Restricted interests and repetitive patterns of behavior: A child may seem to only be interested in cars or trains and may frequently repeat body movements such as flapping hands, pacing or rocking back and forth.


Treatment for autism involves a range of special educational and behavioral supports. These supports help children learn how to communicate more effectively, develop social skills and manage their own emotions and behavior as they grow older.

With early treatment, most children with autism learn to relate better to others. If supported well, children can learn to communicate and participate more actively and independently in everyday activities as they grow older.

Depending on the child, treatment may also include such things as speech therapy or physical therapy. Medicine is sometimes used to treat problems such as depression or obsessive-compulsive behaviors.

Exactly what type of treatment a child needs depends on the symptoms, which are different for each child and may change over time, Because people with autism are so different, something that helps one person may not help another. It is vital that everyone involved in a child’s education and care work together to find the best way to manage symptoms.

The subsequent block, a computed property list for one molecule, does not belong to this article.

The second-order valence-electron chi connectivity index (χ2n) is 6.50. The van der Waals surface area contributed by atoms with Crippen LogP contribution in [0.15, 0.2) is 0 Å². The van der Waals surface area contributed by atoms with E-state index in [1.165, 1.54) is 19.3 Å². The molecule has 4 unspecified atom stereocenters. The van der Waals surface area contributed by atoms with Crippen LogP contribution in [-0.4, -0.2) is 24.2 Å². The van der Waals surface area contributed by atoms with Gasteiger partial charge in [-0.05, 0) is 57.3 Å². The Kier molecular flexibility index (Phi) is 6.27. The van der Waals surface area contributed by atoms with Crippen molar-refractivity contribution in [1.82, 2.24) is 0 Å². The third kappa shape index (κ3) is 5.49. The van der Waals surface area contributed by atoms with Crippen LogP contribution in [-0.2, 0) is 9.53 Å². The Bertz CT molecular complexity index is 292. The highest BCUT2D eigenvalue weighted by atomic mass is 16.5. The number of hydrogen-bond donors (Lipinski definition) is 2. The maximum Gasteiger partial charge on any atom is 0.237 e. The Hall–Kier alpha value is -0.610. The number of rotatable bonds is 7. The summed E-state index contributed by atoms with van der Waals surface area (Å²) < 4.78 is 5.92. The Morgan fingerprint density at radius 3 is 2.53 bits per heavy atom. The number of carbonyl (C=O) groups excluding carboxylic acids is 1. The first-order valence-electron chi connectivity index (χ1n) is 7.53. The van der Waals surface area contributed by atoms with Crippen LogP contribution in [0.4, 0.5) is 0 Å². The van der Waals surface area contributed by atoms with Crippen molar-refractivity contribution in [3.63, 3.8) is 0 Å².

Facts & Stats

  • Autism now affects 1 in 68 children
  • Boys are four times more likely to have autism than girls
  • About 40% of children with autism do not speak. About 25%–30% of children with autism have some words at 12 to 18 months of age and then lose them. Others might speak, but not until later in childhood
  • Autism greatly varies from person to person (no two people with autism are alike)
  • The rate of autism has steadily grown over the last twenty years